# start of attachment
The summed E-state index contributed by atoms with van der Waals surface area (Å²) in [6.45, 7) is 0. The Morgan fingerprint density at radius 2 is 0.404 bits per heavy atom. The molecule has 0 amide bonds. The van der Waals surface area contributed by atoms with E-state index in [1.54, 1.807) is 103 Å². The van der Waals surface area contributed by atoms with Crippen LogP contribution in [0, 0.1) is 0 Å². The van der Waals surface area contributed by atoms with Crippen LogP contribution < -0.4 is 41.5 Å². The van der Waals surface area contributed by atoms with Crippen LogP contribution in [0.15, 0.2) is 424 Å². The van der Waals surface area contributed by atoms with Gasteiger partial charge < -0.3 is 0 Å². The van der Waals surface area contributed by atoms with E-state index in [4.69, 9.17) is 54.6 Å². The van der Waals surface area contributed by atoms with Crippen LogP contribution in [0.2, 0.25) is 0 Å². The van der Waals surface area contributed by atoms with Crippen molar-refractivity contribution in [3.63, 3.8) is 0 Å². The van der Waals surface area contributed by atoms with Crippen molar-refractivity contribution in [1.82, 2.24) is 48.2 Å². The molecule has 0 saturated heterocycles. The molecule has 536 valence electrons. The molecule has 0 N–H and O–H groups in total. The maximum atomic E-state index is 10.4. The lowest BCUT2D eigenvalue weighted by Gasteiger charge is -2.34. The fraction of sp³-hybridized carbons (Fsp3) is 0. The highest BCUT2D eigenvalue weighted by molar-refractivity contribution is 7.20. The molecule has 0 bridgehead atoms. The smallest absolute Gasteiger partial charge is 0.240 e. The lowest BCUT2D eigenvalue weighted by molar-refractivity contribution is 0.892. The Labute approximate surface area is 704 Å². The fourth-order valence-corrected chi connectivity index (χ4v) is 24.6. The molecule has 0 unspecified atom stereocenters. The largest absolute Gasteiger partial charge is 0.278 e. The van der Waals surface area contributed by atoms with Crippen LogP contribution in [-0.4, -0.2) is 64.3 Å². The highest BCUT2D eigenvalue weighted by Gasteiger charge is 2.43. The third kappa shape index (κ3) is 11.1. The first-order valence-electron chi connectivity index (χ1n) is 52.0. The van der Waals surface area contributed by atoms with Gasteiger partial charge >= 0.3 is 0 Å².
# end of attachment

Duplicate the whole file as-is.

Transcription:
The summed E-state index contributed by atoms with van der Waals surface area (Å²) in [6.45, 7) is 0. The Morgan fingerprint density at radius 2 is 0.404 bits per heavy atom. The molecule has 0 amide bonds. The van der Waals surface area contributed by atoms with E-state index in [1.54, 1.807) is 103 Å². The van der Waals surface area contributed by atoms with Crippen LogP contribution in [0, 0.1) is 0 Å². The van der Waals surface area contributed by atoms with Crippen LogP contribution < -0.4 is 41.5 Å². The van der Waals surface area contributed by atoms with Crippen LogP contribution in [0.15, 0.2) is 424 Å². The van der Waals surface area contributed by atoms with Gasteiger partial charge < -0.3 is 0 Å². The van der Waals surface area contributed by atoms with E-state index in [4.69, 9.17) is 54.6 Å². The van der Waals surface area contributed by atoms with Crippen LogP contribution in [0.2, 0.25) is 0 Å². The van der Waals surface area contributed by atoms with Crippen molar-refractivity contribution in [3.63, 3.8) is 0 Å². The van der Waals surface area contributed by atoms with Crippen molar-refractivity contribution in [1.82, 2.24) is 48.2 Å². The molecule has 0 saturated heterocycles. The molecule has 536 valence electrons. The molecule has 0 N–H and O–H groups in total. The maximum atomic E-state index is 10.4. The lowest BCUT2D eigenvalue weighted by Gasteiger charge is -2.34. The fraction of sp³-hybridized carbons (Fsp3) is 0. The highest BCUT2D eigenvalue weighted by molar-refractivity contribution is 7.20. The molecule has 0 bridgehead atoms. The smallest absolute Gasteiger partial charge is 0.240 e. The lowest BCUT2D eigenvalue weighted by molar-refractivity contribution is 0.892. The Labute approximate surface area is 704 Å². The fourth-order valence-corrected chi connectivity index (χ4v) is 24.6. The molecule has 0 unspecified atom stereocenters. The largest absolute Gasteiger partial charge is 0.278 e. The van der Waals surface area contributed by atoms with Crippen LogP contribution in [-0.4, -0.2) is 64.3 Å². The highest BCUT2D eigenvalue weighted by Gasteiger charge is 2.43. The third kappa shape index (κ3) is 11.1. The first-order valence-electron chi connectivity index (χ1n) is 52.0. The van der Waals surface area contributed by atoms with Gasteiger partial charge >= 0.3 is 0 Å².